He trained as a behavioural neuroscientist at Cambridge, before studying play writing at Harvard and his plays include Lemon Love and Yellow Gentlemen.
His current play Nakamitsu, an adaptation of a classic Japanese noh text, won the international 2006 Gate Translation award.
Here he talks about the process of bringing such a work to the stage.
In general, many Japanese Noh plays are not “very dramatic” in theAristotelian sense. However they are beautiful. Noh plays are full ofpoetical allusions and the dances, though slow, are elegant. There isabstraction in Noh and indeed it is discouraged to appear to imitatethe external forms of people and objects too closely, concentratingrather on the essence or soul which the actor will attempt torecreate.
Western theatre and television are strongholds of naturalisticperformances. Television is often a version of a transcript of life.Noh does not follow realism. Symbols and gestures; music and poetry; alanguage of physicality; these are all important.
Noh plays are written partly in prose and partly in verse. Sectionsare chanted. The language of a prose passage often will heighten intoverse.
In a classical performance, an old dialect of Japanese is used whichis often difficult for a modern Japanese audience to understandwithout programme notes.
The poetry of Noh is dense and complex despite an often restrictedvocabulary. Cascades of images and words echo one another visually, inmeaning, and sound. Translators try to do their best but it is saideven scholars do not always grasp the heart of such poetry.
It is virtually impossible to translate exactly from one idiom to another. A translator and adaptor has to do the best they can in representing the original in heart and spirit yet remaining alive to the sensibilities of a modern audience. In transforming a Noh play to English, there are not just idioms of language to tackle but a whole theatrical form and culture that are very different to an English or Western world.
There are several ways to attempt this, all beset with problems and possibilities. There are translations which will describe a Noh play more closely to what you may see in a performance in Japan and those that will treat a Noh text in terms of literary criticism. Those types of translations can be brilliant and useful.
However, there are those who will argue that the plays only exist in performance. Japan has no great tradition of reading Noh as literature. My version was written with performance in mind. It is not academic. It is not attempting to be literature.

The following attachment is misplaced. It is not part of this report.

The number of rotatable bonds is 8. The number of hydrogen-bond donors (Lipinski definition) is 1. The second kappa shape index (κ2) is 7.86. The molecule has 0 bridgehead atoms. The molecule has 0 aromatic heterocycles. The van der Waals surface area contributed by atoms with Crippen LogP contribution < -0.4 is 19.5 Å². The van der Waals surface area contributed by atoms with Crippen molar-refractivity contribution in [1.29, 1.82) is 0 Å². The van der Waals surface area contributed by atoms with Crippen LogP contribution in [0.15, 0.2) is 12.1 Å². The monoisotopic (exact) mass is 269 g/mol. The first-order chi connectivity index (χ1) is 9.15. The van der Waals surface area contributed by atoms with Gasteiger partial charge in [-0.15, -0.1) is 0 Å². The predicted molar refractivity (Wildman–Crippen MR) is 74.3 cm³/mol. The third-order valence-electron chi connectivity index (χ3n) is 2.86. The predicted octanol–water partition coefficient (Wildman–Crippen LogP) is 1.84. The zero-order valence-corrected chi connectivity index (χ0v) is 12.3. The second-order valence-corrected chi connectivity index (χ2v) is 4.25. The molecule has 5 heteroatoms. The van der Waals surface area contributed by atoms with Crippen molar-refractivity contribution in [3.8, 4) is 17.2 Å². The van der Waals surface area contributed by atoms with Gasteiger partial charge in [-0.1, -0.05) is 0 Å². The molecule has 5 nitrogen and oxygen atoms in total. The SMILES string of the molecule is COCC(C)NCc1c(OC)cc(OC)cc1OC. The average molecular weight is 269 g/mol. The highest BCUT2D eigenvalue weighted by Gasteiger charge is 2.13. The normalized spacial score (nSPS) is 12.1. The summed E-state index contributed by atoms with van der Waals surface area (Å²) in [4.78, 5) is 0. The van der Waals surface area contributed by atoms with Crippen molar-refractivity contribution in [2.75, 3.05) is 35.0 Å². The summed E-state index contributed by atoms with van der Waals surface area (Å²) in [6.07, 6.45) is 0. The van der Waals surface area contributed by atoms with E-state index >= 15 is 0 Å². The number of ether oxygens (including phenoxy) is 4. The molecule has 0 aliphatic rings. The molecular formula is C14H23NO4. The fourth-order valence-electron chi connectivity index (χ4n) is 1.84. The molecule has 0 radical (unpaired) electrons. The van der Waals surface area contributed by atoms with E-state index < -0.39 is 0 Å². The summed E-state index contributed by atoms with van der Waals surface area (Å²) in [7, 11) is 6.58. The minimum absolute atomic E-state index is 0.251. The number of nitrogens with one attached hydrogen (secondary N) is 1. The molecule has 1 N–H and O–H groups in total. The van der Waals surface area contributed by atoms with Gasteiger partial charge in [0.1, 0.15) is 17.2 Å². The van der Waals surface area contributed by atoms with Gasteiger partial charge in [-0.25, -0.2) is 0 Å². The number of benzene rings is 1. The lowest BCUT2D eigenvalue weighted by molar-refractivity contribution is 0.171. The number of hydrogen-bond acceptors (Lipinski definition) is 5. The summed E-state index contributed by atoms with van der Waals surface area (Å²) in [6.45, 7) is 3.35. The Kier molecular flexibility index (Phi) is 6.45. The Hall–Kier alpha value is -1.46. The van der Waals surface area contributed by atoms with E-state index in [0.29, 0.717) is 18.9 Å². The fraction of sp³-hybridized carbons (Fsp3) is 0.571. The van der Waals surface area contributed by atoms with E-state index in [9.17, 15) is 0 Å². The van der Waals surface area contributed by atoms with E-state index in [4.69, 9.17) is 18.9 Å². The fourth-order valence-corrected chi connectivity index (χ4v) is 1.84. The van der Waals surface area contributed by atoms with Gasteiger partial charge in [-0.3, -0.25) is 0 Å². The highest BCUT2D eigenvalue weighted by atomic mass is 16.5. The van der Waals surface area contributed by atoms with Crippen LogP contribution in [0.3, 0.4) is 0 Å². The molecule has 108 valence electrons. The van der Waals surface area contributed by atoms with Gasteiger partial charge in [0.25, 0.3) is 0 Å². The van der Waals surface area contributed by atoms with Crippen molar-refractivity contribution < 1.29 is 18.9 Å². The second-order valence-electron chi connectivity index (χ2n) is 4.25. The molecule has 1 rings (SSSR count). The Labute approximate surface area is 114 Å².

In attempting to write a version that can be used by English speaking actors from a Western culture, the roots and traditions of classical Japanese Noh will need to be explored. A strict adherence to the way it might be performed by one of the schools of Noh in Japan is not likely to work for Western actors who do not have the long training of classical Noh performers, let alone all the other aspects that need to go into a classical Noh performance.
Forgetting the traditions of the classical way would be a mistake as well. There needs to be some way to remain true to both a modern sensibility and a classical one.
For the Gate production, the introduction of a prologue to Nakamitsu was influenced by the traditional format of presenting a Kyogen before a Noh play in a Noh programme, and by the use of ghosts in Noh plays. It was also inspired by placing the world of Nakamitsu into a context reflecting a modern dilemma. Giri (duty) vs ninjo (compassion/humanity) is a pivotal topic in Japanese literature and society. Duty does not properly translate the meaning of giri. It is closer to the Roman concept of pietas or the Greek concept of honour. It is the sense of obligation to ones superiors.
The choices and arguments fought out by the characters in Nakamitsu seem modern. We face the same dilemmas today between what we ought to do and what we want to do. In the version for the Gate, we created our own performance language from an understanding that we are not Noh trained but acknowledging the roots and aims of Noh. Our approach uses western psychology and theatre practice and combines that with Noh traditions. Discussion revolved around an adherence to the elements of a Noh structure, for instance keeping a gesture of weeping where appropriate but informing the gesture with the companys western theatre practice rather than trying to imitate classical Noh.
It is a collision and fusion of our arts.
Nakamitsu is on at the Gate Theatre, London, until 16 June 2007